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HEALTH POLITICS: The World's Best Health Care ... Oh Never Mind

May 6, 2009 - 2:49pm

Well if the Republicans hadn't figured out that the American people are clamoring for health reform, their message guru Frank Luntz is back on the scene to remind them. The Politico's Mike Allen today has a piece on the confidential 26-page report to Capitol Hill Republicans coaching them on how to use language to stop "the Washington takeover of Health Care." The Politico article doesn't specify who asked Luntz to do this or who paid, but it's an interesting read—both about how conservatives perceive health reform and how large swathes of the public is demanding change. We especially liked the part about how health care reform is "inevitable."

Allen writes:

"You simply MUST be vocally and passionately on the side of REFORM," Luntz advises in a confidential 26-page report obtained from Capitol Hill Republicans. "The status quo is no longer acceptable. If the dynamic becomes ‘President Obama is on the side of reform and Republicans are against it,' then the battle is lost and every word in this document is useless."

'We don't think the document is useless at all. It previews what we can expect to hear from a least some conservative Republicans (we know others are still engaged in bipartisan dialogue). Luntz counsels them to stop talking about tax credits and free markets and deregulation and instead to humanize the conversation. He also recommends using the same old scare tactics about "Big Government" and "Rationing" to slow down the push for comprehensive reform that will cover all Americans. At least he's not advising them to keep talking about how we've got the best health system in the world—even Luntz's own polling shows that only two percent of the public still buys that one.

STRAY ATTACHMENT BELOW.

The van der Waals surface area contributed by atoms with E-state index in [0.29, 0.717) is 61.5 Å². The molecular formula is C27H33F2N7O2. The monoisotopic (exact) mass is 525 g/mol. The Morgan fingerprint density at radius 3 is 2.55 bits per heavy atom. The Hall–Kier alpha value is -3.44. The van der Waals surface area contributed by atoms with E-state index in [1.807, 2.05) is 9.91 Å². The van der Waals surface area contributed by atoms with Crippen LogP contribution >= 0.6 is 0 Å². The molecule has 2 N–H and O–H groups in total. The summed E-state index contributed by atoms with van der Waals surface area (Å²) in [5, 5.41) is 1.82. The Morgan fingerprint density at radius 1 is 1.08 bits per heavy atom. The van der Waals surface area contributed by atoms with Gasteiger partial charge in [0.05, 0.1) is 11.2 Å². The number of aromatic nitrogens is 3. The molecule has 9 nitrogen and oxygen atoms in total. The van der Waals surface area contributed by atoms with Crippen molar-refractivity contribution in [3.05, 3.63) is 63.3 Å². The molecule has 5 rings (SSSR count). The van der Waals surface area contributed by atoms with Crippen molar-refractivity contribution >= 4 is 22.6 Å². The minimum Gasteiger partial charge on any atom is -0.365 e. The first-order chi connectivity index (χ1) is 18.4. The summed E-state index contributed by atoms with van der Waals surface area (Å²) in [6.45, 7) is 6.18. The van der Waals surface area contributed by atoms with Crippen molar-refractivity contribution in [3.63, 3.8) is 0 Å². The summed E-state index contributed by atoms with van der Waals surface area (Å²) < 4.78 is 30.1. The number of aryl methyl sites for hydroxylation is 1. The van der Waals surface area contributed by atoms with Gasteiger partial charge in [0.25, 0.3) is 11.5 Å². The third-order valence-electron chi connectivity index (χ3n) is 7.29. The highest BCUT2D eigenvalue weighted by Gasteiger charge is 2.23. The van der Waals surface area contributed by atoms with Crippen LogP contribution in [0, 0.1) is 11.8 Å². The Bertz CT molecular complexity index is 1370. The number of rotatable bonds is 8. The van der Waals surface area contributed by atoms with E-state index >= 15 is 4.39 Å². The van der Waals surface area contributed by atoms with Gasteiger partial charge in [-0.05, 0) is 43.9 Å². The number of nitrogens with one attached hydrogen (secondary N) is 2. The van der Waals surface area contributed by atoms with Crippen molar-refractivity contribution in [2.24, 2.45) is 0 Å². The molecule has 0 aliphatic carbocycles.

Here's a sampling of his message on stopping "the Washington Takeover of Health Care." We also provided some reality checks.

Luntz: Republicans should remind Americans that "One-size-does-NOT-fit-all."  

Reality Check: President Obama and congressional Democrats are promoting a reformed health care system with numerous choices of affordable, high quality health care plans, including the option of letting people keep the health care they have now, the hospital they have now, the doctor they have now.

Luntz: Republicans should ask Americans if they'd rather keep paying for their current health care, or if they really want to pay less but get less.

Reality Check: Right now people are paying more and more and more and more and they are getting less and less and less and less, and as our "Cost of Doing Nothing" research has shown, it's only going to get worse. As numerous polls by the Kaiser Family Foundation have shown, Americans are really worried about the cost of care and whether they will be able to afford it in the future.

Luntz: Make Americans worry about waiting "weeks for tests and months for treatments you need."